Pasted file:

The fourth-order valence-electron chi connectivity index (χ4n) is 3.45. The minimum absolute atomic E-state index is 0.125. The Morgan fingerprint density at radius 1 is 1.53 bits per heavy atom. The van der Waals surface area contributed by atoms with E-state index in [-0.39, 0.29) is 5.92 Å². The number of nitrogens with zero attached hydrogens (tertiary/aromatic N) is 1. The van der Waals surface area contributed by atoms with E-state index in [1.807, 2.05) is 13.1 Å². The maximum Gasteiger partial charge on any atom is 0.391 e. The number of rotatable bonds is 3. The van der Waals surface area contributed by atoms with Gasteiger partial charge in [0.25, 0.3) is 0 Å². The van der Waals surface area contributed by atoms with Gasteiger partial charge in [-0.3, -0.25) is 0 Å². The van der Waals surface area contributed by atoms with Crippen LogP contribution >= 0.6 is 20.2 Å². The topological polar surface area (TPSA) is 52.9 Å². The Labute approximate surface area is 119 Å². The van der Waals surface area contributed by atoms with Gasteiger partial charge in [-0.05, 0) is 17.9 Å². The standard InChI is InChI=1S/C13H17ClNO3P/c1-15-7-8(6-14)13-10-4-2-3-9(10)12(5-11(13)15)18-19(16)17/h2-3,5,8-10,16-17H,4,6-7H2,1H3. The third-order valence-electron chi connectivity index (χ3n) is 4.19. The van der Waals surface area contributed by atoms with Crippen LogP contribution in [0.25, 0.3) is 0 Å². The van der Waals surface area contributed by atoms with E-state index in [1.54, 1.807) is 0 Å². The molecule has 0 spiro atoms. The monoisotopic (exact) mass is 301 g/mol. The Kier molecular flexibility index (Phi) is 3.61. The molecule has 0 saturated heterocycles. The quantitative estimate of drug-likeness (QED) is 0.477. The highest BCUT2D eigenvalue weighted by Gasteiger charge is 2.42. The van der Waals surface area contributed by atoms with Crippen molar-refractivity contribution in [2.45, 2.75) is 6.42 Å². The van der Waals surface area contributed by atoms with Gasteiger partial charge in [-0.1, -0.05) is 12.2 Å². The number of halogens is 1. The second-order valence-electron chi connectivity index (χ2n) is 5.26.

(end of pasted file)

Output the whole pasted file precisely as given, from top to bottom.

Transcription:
The fourth-order valence-electron chi connectivity index (χ4n) is 3.45. The minimum absolute atomic E-state index is 0.125. The Morgan fingerprint density at radius 1 is 1.53 bits per heavy atom. The van der Waals surface area contributed by atoms with E-state index in [-0.39, 0.29) is 5.92 Å². The number of nitrogens with zero attached hydrogens (tertiary/aromatic N) is 1. The van der Waals surface area contributed by atoms with E-state index in [1.807, 2.05) is 13.1 Å². The maximum Gasteiger partial charge on any atom is 0.391 e. The number of rotatable bonds is 3. The van der Waals surface area contributed by atoms with Gasteiger partial charge in [0.25, 0.3) is 0 Å². The van der Waals surface area contributed by atoms with Gasteiger partial charge in [-0.3, -0.25) is 0 Å². The van der Waals surface area contributed by atoms with Crippen LogP contribution >= 0.6 is 20.2 Å². The topological polar surface area (TPSA) is 52.9 Å². The Labute approximate surface area is 119 Å². The van der Waals surface area contributed by atoms with Gasteiger partial charge in [-0.05, 0) is 17.9 Å². The standard InChI is InChI=1S/C13H17ClNO3P/c1-15-7-8(6-14)13-10-4-2-3-9(10)12(5-11(13)15)18-19(16)17/h2-3,5,8-10,16-17H,4,6-7H2,1H3. The third-order valence-electron chi connectivity index (χ3n) is 4.19. The van der Waals surface area contributed by atoms with Crippen LogP contribution in [0.25, 0.3) is 0 Å². The van der Waals surface area contributed by atoms with E-state index in [1.54, 1.807) is 0 Å². The molecule has 0 spiro atoms. The monoisotopic (exact) mass is 301 g/mol. The Kier molecular flexibility index (Phi) is 3.61. The molecule has 0 saturated heterocycles. The quantitative estimate of drug-likeness (QED) is 0.477. The highest BCUT2D eigenvalue weighted by Gasteiger charge is 2.42. The van der Waals surface area contributed by atoms with Crippen molar-refractivity contribution in [2.45, 2.75) is 6.42 Å². The van der Waals surface area contributed by atoms with Gasteiger partial charge in [-0.1, -0.05) is 12.2 Å². The number of halogens is 1. The second-order valence-electron chi connectivity index (χ2n) is 5.26.